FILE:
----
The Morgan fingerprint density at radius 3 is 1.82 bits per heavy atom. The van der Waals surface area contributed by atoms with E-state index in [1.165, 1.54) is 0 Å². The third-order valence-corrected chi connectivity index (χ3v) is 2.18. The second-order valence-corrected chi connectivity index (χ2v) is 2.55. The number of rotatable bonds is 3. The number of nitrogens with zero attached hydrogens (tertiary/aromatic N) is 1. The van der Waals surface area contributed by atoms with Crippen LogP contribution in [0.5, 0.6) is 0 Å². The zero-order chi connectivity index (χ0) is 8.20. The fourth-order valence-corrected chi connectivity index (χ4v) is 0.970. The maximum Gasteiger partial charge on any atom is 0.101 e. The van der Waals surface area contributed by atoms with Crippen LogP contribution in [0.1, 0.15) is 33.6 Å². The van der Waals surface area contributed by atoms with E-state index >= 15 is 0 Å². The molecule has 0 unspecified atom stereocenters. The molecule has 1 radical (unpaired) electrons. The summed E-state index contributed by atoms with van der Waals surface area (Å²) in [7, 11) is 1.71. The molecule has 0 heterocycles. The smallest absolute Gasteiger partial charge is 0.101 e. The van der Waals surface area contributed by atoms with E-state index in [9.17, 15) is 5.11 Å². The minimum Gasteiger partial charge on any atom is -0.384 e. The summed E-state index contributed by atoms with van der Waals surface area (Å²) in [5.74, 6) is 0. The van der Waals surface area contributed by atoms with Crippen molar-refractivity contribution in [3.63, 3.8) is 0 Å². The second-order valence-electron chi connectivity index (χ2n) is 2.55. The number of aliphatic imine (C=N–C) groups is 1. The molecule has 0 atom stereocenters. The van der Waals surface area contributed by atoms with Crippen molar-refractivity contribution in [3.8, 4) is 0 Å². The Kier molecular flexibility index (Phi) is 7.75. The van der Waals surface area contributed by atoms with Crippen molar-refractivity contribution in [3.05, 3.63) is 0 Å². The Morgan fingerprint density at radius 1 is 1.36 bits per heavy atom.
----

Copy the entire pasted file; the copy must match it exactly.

The Morgan fingerprint density at radius 3 is 1.82 bits per heavy atom. The van der Waals surface area contributed by atoms with E-state index in [1.165, 1.54) is 0 Å². The third-order valence-corrected chi connectivity index (χ3v) is 2.18. The second-order valence-corrected chi connectivity index (χ2v) is 2.55. The number of rotatable bonds is 3. The number of nitrogens with zero attached hydrogens (tertiary/aromatic N) is 1. The van der Waals surface area contributed by atoms with Crippen LogP contribution in [0.5, 0.6) is 0 Å². The zero-order chi connectivity index (χ0) is 8.20. The fourth-order valence-corrected chi connectivity index (χ4v) is 0.970. The maximum Gasteiger partial charge on any atom is 0.101 e. The van der Waals surface area contributed by atoms with Crippen LogP contribution in [0.1, 0.15) is 33.6 Å². The van der Waals surface area contributed by atoms with E-state index >= 15 is 0 Å². The molecule has 0 unspecified atom stereocenters. The molecule has 1 radical (unpaired) electrons. The summed E-state index contributed by atoms with van der Waals surface area (Å²) in [7, 11) is 1.71. The molecule has 0 heterocycles. The smallest absolute Gasteiger partial charge is 0.101 e. The van der Waals surface area contributed by atoms with E-state index in [9.17, 15) is 5.11 Å². The minimum Gasteiger partial charge on any atom is -0.384 e. The summed E-state index contributed by atoms with van der Waals surface area (Å²) in [5.74, 6) is 0. The van der Waals surface area contributed by atoms with Crippen molar-refractivity contribution in [3.63, 3.8) is 0 Å². The second-order valence-electron chi connectivity index (χ2n) is 2.55. The number of aliphatic imine (C=N–C) groups is 1. The molecule has 0 atom stereocenters. The van der Waals surface area contributed by atoms with Crippen molar-refractivity contribution in [3.8, 4) is 0 Å². The Kier molecular flexibility index (Phi) is 7.75. The van der Waals surface area contributed by atoms with Crippen molar-refractivity contribution in [3.05, 3.63) is 0 Å². The Morgan fingerprint density at radius 1 is 1.36 bits per heavy atom.